offshoring philippines said...

Many businesses tout offshoring as the logical approach to global competition. In certain circumstances, it saves money and enhances profitability, and office and industrial markets succeed when the overall economy is growing.

However, there are numerous hidden costs and cultural and political problems. Just as the best and brightest commercial real estate executives have adapted to the technological and social changes of the past 60 years, so shall we adapt to offshoring and learn how to deal with its negative consequences and profit from its positive outcomes, both as an industry and as a nation.

Mario said...

I agree with you tombasil...the transition period sucks and many get burned and it's usually "unfair."

I also agree that as humans we could have more strategy and planning than we do today....but apparently this is a very normal human deficiency that has withstood the "test of time" unfortunately. :(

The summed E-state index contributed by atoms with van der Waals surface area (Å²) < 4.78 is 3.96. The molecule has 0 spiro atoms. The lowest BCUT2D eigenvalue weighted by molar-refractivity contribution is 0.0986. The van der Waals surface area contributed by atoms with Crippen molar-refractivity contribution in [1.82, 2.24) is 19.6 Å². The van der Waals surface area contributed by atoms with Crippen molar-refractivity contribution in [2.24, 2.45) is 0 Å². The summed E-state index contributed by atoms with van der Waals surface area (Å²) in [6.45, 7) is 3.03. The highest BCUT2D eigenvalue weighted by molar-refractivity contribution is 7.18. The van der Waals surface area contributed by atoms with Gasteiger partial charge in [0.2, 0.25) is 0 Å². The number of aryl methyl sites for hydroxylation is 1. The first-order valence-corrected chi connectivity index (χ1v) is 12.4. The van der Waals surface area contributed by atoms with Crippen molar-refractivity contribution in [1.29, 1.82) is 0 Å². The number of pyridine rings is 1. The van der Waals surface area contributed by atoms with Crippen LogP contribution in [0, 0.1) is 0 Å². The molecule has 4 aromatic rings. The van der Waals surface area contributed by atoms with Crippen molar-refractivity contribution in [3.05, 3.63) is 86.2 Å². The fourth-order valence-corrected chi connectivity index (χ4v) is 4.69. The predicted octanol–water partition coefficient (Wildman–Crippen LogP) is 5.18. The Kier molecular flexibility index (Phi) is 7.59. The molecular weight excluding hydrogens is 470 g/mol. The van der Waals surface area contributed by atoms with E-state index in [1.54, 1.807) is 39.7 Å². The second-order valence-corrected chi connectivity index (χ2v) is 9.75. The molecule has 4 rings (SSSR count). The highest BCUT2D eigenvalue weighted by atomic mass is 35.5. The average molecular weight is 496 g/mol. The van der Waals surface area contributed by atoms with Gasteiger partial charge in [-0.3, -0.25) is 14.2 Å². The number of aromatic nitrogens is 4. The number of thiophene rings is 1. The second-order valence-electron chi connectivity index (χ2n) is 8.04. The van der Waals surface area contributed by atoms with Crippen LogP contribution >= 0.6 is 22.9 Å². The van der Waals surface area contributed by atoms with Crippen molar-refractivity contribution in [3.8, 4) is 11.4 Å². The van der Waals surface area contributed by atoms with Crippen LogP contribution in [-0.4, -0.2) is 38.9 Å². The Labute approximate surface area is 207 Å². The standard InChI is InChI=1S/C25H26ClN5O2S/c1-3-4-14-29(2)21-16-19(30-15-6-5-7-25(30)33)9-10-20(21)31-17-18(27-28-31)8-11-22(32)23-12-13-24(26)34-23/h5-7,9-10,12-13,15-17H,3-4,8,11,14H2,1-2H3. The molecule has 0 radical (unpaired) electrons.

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Offshoring IT said...

Good write up here: "The solution is not bringing "back the jobs." Rather, it lies in an understanding that the real issue is effective demand and that this can be addressed fiscally through the sectoral balance approach and functional finance, as recommended by MMT."